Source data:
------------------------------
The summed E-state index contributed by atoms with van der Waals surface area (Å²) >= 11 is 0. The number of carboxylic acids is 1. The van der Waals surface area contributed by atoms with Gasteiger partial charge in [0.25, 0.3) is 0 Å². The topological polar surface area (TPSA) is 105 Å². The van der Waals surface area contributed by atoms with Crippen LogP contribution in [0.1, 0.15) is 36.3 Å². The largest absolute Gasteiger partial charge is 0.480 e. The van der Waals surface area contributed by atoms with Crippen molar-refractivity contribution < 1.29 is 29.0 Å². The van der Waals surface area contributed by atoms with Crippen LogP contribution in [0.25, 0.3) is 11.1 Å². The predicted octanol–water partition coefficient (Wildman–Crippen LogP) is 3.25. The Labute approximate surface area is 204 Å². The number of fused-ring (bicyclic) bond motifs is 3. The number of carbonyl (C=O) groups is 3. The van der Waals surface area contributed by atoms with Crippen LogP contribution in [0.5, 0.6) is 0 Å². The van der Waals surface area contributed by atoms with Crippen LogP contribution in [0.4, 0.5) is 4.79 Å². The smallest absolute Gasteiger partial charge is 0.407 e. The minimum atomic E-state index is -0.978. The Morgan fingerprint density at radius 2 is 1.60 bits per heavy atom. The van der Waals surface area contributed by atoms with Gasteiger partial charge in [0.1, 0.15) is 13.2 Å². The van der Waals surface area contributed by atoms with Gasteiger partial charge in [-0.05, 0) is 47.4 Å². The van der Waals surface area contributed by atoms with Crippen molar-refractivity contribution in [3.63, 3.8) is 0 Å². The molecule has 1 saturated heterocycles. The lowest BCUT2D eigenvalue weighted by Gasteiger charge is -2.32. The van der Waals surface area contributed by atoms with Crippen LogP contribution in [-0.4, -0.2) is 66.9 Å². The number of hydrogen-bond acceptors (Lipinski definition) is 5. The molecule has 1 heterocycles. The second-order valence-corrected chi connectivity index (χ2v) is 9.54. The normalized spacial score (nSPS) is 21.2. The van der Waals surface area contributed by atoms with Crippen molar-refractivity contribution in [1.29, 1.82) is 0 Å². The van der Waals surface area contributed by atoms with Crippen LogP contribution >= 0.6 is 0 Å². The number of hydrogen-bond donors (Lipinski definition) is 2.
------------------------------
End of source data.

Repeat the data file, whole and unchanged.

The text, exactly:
The summed E-state index contributed by atoms with van der Waals surface area (Å²) >= 11 is 0. The number of carboxylic acids is 1. The van der Waals surface area contributed by atoms with Gasteiger partial charge in [0.25, 0.3) is 0 Å². The topological polar surface area (TPSA) is 105 Å². The van der Waals surface area contributed by atoms with Crippen LogP contribution in [0.1, 0.15) is 36.3 Å². The largest absolute Gasteiger partial charge is 0.480 e. The van der Waals surface area contributed by atoms with Crippen molar-refractivity contribution < 1.29 is 29.0 Å². The van der Waals surface area contributed by atoms with Crippen LogP contribution in [0.25, 0.3) is 11.1 Å². The predicted octanol–water partition coefficient (Wildman–Crippen LogP) is 3.25. The Labute approximate surface area is 204 Å². The number of fused-ring (bicyclic) bond motifs is 3. The number of carbonyl (C=O) groups is 3. The van der Waals surface area contributed by atoms with Crippen LogP contribution in [0.5, 0.6) is 0 Å². The van der Waals surface area contributed by atoms with Crippen LogP contribution in [0.4, 0.5) is 4.79 Å². The smallest absolute Gasteiger partial charge is 0.407 e. The minimum atomic E-state index is -0.978. The Morgan fingerprint density at radius 2 is 1.60 bits per heavy atom. The van der Waals surface area contributed by atoms with Gasteiger partial charge in [0.1, 0.15) is 13.2 Å². The van der Waals surface area contributed by atoms with Gasteiger partial charge in [-0.05, 0) is 47.4 Å². The van der Waals surface area contributed by atoms with Crippen molar-refractivity contribution in [3.63, 3.8) is 0 Å². The molecule has 1 saturated heterocycles. The lowest BCUT2D eigenvalue weighted by Gasteiger charge is -2.32. The van der Waals surface area contributed by atoms with Crippen LogP contribution in [-0.4, -0.2) is 66.9 Å². The number of hydrogen-bond acceptors (Lipinski definition) is 5. The molecule has 1 heterocycles. The second-order valence-corrected chi connectivity index (χ2v) is 9.54. The normalized spacial score (nSPS) is 21.2. The van der Waals surface area contributed by atoms with Crippen molar-refractivity contribution in [1.29, 1.82) is 0 Å². The van der Waals surface area contributed by atoms with Crippen LogP contribution >= 0.6 is 0 Å². The number of hydrogen-bond donors (Lipinski definition) is 2.